132 F.Supp. 798 (S.D.N.Y. 1955), Fitzgerald v. Pan Am World Airways
|Citation:||132 F.Supp. 798|
|Party Name:||Ella FITZGERALD, John Lewis, Georgiana Henry and Norman Granz, Plaintiffs, v. PAN AMERICAN WORLD AIRWAYS, Inc., Defendant.|
|Case Date:||July 08, 1955|
|Court:||United States District Courts, 2nd Circuit, Southern District of New York|
Bergerman & Hourwich, New York City, for plaintiffs.
Haight, Deming, Gardner, Poor & Havens, New York City, for defendant.
BICKS, District Judge.
Plaintiffs claim to have sustained damages because they were denied permission to travel as passengers on one of defendant's airplanes on a flight from Honolulu to Sidney, Australia, and bring this suit to obtain redress. Three of the plaintiffs had flown from San Francisco to Honolulu on said plane and all of them held reservations through to Sidney.
The complaint alleges 1 that defendant's conduct was violative of Section 404(b) of the Civil Aeronautics Act of 1938, 49 U.S.C.A. § 484(b), in that it was 'willful and malicious and was motivated by prejudice against the plaintiffs, Fitzgerald, Lewis and Henry because of their race and color, and * * * subjected plaintiffs to unjust discrimination and undue and unreasonable prejudice and disadvantage', and that the action arises under said Act. It alleges also that 'The said conduct of the defendant constituted a breach of its duty as a common carrier and an air carrier to the plaintiffs and a breach of the contracts for air transportation respectively held by the plaintiffs * * *.'
Defendant has moved to dismiss the complaint. While not so stated in the moving papers, the grounds of the application are that whatever cause of action may be stated in the complaint, it is not one upon which relief can be granted under the Civil Aeronautics Act of 1938 and, diversity of citizenship being absent, this Court does not have jurisdiction of the suit. The grounds of the motion have been restated by the Court with a view to avoiding the confusion between the question of jurisdiction and the merits of the suit which is reflected in the briefs. A complaint which sets forth a substantial claim under a federal statute presents a case within the jurisdiction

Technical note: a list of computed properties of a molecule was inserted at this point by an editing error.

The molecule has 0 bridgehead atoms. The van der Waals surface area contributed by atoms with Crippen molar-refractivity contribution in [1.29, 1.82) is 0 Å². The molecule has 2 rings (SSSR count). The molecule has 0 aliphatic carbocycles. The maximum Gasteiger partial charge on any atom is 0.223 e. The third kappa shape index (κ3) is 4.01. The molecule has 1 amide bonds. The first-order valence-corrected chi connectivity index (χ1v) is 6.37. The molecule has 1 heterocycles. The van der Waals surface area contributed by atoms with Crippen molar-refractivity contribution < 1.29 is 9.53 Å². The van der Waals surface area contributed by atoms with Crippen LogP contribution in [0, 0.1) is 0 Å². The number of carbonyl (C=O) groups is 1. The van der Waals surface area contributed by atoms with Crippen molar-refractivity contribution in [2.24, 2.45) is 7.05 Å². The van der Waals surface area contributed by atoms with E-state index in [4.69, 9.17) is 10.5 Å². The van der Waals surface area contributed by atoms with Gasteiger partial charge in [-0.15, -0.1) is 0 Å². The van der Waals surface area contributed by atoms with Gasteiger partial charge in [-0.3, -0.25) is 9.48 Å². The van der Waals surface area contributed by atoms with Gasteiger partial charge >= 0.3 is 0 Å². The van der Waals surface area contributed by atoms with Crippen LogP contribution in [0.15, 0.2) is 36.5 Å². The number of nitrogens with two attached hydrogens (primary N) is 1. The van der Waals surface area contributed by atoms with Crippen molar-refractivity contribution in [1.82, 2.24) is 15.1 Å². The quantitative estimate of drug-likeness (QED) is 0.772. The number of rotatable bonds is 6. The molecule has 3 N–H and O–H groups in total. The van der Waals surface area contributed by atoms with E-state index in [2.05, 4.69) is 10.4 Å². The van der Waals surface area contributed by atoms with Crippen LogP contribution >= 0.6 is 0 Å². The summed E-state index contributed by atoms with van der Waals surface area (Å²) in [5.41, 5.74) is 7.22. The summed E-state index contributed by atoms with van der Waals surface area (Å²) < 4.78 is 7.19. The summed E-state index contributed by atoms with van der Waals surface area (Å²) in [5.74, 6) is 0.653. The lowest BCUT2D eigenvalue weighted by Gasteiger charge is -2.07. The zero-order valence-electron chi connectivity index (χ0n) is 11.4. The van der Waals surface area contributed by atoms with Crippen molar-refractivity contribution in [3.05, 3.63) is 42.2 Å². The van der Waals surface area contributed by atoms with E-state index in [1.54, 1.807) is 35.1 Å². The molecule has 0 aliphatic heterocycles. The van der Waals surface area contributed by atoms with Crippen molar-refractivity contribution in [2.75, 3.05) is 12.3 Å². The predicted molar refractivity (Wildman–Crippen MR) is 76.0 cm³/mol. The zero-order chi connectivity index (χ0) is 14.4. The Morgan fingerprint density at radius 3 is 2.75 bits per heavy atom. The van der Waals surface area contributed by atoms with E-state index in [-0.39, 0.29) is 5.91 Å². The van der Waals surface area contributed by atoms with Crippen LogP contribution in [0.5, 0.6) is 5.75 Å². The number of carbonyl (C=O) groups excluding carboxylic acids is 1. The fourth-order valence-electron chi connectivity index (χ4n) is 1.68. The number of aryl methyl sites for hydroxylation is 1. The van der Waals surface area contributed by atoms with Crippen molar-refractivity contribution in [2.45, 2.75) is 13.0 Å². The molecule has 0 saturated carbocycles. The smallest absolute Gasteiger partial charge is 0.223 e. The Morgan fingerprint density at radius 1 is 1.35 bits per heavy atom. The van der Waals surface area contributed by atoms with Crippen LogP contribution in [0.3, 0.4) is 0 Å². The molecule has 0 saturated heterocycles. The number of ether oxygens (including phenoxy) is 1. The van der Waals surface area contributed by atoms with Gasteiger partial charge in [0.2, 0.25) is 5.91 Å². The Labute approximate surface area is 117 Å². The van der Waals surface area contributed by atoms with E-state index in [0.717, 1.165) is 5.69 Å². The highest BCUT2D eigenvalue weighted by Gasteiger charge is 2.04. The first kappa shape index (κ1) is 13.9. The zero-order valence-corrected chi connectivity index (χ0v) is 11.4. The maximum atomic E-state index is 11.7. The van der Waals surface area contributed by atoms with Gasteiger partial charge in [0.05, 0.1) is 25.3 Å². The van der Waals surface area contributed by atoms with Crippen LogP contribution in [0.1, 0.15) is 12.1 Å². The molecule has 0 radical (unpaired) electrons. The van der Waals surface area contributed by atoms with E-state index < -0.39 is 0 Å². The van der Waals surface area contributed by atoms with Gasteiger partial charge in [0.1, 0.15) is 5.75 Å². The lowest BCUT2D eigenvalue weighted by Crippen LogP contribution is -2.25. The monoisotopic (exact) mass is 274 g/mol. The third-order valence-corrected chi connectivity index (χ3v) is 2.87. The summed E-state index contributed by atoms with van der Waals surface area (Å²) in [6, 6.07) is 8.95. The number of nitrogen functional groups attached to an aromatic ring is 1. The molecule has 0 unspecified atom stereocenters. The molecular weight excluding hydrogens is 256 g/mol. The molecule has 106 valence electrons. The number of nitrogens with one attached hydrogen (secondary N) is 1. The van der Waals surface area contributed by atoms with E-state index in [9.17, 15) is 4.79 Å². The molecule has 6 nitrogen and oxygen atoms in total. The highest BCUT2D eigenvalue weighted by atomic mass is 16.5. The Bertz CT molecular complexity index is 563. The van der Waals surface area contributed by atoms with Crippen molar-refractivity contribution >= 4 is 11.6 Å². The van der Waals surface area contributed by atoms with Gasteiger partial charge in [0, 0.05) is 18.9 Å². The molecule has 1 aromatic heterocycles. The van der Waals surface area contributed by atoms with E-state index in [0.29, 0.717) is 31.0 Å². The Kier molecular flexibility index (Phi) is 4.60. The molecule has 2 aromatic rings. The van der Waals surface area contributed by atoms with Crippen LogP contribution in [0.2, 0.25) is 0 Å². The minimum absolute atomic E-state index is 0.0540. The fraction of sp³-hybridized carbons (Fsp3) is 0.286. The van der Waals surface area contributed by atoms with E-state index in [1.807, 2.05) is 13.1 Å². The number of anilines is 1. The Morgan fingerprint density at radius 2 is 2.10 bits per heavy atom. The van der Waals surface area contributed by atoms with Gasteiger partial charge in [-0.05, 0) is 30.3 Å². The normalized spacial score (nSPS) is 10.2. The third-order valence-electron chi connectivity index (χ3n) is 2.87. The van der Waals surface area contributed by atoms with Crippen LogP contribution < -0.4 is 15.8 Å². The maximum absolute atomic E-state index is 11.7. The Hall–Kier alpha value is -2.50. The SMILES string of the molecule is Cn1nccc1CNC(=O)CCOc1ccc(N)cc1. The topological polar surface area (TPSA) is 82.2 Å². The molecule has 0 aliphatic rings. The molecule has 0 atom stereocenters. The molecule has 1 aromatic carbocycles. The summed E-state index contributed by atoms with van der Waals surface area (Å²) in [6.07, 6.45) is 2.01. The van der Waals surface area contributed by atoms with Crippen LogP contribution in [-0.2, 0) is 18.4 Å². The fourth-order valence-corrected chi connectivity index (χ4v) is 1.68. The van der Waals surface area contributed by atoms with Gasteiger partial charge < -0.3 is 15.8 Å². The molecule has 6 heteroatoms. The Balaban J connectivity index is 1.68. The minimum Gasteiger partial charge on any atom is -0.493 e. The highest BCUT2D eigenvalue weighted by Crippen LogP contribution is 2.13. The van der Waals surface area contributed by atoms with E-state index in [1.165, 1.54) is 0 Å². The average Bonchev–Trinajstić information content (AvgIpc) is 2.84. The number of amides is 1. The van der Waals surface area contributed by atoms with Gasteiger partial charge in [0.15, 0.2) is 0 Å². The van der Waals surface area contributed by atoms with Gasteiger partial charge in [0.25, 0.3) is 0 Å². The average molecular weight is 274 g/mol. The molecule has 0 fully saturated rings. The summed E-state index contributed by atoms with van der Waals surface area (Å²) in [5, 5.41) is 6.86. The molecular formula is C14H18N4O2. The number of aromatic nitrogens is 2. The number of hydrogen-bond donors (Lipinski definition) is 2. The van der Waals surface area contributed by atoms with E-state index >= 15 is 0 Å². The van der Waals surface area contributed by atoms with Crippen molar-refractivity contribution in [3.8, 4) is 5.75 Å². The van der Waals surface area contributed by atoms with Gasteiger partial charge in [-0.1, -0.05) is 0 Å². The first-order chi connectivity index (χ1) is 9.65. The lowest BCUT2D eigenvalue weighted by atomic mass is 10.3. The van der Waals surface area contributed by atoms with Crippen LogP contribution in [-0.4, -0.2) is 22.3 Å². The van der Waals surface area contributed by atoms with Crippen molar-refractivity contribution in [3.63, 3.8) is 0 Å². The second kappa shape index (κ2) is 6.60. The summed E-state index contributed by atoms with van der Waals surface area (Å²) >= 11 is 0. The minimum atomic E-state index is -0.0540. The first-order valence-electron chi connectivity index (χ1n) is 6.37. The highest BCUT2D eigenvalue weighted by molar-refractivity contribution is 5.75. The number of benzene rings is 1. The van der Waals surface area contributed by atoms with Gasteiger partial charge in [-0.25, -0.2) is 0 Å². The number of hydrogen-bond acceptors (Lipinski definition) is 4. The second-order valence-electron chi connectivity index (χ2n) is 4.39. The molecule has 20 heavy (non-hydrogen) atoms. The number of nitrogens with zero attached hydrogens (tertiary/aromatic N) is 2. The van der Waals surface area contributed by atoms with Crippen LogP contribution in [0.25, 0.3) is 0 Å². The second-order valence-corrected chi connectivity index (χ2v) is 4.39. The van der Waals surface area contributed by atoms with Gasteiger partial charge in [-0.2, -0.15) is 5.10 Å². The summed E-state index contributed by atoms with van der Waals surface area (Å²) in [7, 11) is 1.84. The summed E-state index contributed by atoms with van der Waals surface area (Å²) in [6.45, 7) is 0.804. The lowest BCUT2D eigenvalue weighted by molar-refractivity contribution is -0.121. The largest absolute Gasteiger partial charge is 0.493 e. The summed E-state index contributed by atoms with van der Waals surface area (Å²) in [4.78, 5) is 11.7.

of a federal court, even though it fails to state a cause of action good on the merits. 2 Whether the complaint states a claim upon which relief can be granted is a question which must be decided after, and not before the Court has assumed jurisdiction over the controversy.
Our query in this case is twofold: (1) Was it the pleader's purpose to make violation of the Civil Aeronautics Act of 1938 the basis of the suit? An affirmative answer would take us to the second query, i.e., whether the complaint states a claim upon which relief can be granted under the Civil Aeronautics Act.
Addressing ourselves to the first query, while the allegations with respect to the defendant's breach of contract and its duties as a common air carrier would be appropriate in a suit founded upon the common law, and the complaint would state a claim upon which relief could be granted under the common law if all reference to the Civil Aeronautics Act were deleted therefrom, the liberal rules for pleading permit of construing the complaint as claiming a right under the...
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